CthulhuFluxx

There are many other video games out there based on Lovecraft’s work and the Cthulhu Mythos, such as Alone in the Dark. Other games ranging from Scibblenauts to Call of Duty III: Black Ops also feature reference to the Mythos. There is also a role playing game called Call of Cthulhu and many popular board games such as Chez Geek, Gloom, Munchkin and Fluxx all have Cthulhu themed expansions. Dungeon and Dragons also released a chapter featuring Cthulhu in the 80s. Cthulhu references have also popped up in South Park, and in a few Metallica songs. There is even a Lovecraft Ezine (https://lovecraftzine.com/magazine/ ). No matter what your feelings are on the man, his work has had a massive impact on pop culture.

If you value characterization and dialog in stories, you’ll be sorely disappointed. There is hardly any dialog throughout Lovecraft’s entire body of work, and so far every story I’ve read has been written as a confessional with very little to differentiate each narrator.

63-1
At the Mountains of Madness was serialised in Astounding Stories, starting in the Feb 1936 issue.

If however you value crazy ideas and eloquent description, then you will be very pleased with Lovecraft. At the Mountains of Madness was my first Lovecraft story, and I loved the history of this ancient Antarctic city and its alien inhabitants. I also loved the description of the Great Race and their city in Shadow Out of Time. Lovecraft excelled in cosmic horror; this idea that we were insignificant and couldn’t even comprehend the beings in this universe who held the real power. These horror stories are not about the blood or the gore, but about the unknown and unknowable. Our reality is just a thin layer over a deeper, richer reality that we not only cannot comprehend, but we will go crazy if we try.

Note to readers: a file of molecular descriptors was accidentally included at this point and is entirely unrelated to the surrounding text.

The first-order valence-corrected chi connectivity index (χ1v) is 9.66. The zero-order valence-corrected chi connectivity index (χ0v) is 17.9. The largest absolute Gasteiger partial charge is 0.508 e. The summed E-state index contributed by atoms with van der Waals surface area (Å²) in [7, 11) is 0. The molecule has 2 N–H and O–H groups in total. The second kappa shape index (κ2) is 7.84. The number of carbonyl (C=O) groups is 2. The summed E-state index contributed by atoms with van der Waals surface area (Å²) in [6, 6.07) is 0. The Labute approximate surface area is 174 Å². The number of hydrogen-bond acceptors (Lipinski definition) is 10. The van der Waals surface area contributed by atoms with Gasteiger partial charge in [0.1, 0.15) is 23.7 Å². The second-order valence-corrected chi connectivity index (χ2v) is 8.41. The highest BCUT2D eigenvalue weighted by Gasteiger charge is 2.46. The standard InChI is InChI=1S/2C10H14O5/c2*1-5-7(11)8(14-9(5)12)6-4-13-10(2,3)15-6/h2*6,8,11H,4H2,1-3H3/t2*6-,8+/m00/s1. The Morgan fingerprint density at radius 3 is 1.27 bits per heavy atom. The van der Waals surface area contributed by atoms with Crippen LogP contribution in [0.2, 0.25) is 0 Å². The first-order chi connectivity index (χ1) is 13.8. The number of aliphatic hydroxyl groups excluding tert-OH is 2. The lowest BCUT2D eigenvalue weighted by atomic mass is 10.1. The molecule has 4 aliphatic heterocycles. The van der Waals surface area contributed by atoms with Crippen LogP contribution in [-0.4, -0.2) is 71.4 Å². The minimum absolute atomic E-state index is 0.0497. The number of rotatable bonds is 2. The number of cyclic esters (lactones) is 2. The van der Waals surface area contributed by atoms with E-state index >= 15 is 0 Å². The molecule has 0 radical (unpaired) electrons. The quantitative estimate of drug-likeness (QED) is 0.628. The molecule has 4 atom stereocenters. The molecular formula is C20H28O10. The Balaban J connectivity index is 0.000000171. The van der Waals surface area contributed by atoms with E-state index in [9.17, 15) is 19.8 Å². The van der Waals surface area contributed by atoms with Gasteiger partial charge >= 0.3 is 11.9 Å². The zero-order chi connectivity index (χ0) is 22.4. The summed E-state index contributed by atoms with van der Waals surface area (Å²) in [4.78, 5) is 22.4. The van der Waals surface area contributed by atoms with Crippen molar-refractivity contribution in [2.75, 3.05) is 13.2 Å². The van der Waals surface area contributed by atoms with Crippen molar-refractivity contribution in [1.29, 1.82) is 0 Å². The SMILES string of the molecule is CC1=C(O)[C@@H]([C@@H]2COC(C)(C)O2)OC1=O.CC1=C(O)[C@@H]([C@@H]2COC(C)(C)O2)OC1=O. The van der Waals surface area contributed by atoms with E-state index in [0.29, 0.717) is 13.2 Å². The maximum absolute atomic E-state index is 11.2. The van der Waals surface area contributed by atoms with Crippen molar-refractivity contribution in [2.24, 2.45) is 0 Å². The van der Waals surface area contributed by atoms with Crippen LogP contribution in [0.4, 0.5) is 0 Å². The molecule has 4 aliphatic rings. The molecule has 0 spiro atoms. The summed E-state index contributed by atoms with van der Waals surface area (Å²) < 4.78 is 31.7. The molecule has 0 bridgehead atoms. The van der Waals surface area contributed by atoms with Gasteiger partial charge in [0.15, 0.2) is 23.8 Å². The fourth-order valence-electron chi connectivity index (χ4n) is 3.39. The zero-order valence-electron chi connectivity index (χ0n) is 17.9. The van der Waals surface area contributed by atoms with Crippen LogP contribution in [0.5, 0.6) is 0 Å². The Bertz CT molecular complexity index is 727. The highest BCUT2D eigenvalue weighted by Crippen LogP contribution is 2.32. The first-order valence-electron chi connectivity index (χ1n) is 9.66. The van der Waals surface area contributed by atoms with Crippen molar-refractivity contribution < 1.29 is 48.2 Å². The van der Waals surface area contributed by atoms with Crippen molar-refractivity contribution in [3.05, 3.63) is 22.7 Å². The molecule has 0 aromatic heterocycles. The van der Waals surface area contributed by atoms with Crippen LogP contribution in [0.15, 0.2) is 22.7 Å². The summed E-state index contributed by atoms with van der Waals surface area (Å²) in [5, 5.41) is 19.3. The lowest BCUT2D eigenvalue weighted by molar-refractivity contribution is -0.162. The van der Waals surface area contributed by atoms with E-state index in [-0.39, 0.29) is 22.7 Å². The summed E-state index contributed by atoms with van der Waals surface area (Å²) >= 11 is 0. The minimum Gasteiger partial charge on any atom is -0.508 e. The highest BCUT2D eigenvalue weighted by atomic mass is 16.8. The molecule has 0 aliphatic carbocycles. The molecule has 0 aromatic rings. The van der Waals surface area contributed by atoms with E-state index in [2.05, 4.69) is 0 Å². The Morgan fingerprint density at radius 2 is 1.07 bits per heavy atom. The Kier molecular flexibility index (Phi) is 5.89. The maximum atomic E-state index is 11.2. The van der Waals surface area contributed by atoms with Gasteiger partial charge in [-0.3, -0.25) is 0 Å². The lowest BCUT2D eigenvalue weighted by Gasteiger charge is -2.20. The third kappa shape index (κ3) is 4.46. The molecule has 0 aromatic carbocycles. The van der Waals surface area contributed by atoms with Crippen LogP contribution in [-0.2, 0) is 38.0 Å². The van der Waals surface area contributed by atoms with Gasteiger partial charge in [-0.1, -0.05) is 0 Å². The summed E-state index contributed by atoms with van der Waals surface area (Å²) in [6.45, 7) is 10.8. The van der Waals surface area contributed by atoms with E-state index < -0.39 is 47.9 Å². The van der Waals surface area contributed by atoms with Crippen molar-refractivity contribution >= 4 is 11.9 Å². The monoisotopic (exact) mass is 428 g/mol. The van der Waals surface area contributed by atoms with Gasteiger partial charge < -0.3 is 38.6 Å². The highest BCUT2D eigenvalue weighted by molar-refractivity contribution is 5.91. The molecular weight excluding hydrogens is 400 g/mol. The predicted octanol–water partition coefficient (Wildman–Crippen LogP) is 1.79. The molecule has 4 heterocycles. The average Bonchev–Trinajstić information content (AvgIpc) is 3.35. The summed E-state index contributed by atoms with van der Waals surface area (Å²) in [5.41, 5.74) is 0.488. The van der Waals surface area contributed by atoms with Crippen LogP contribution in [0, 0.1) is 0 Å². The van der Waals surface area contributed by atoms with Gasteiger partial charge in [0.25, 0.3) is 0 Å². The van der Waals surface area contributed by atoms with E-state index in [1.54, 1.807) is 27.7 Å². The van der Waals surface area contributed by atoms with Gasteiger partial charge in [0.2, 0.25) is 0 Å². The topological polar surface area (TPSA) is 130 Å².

All in all, really fun stuff. And quite scary too. In fact, many people credit Lovecraft with paving the way for all modern writers of horror.

I still think Koji Suzuki’s Ring and Stephen King’s Pet Sematary are the scariest books I’ve read (Yes, I know about The Shining.) Whilst nothing Lovecraft wrote scares me as much or in the same way as those books, there is something quite unnerving about the suggestion of human helplessness, and Lovecraft’s writing really sells the idea. He is great at creating atmosphere and building tension; especially in Shadow Over Innsmouth. These aren’t your standard campfire ghost stories; but they are creepy, entertaining, and beautifully written.

So, would I recommend people go out and start reading more Lovecraft? Well, I do, but considering how his views creep into so many of his stories, I do so with caution. In the end though, whether others should find something too offensive or not isn’t really something I can make a call on. What I can say is that the Cthulhu Mythos are pretty awesome, and if cosmic horror sounds interesting to you, go check out this messed up universe of Lovecraft’s; whether it be his actual stories, or some of the many other stories and games inspired by them.

But be careful about delving too deep; you may find things that mankind was not meant to know.

Ph’nglui mglw’nafh Cthulhu R’lyeh wgah’nagl fhtagn!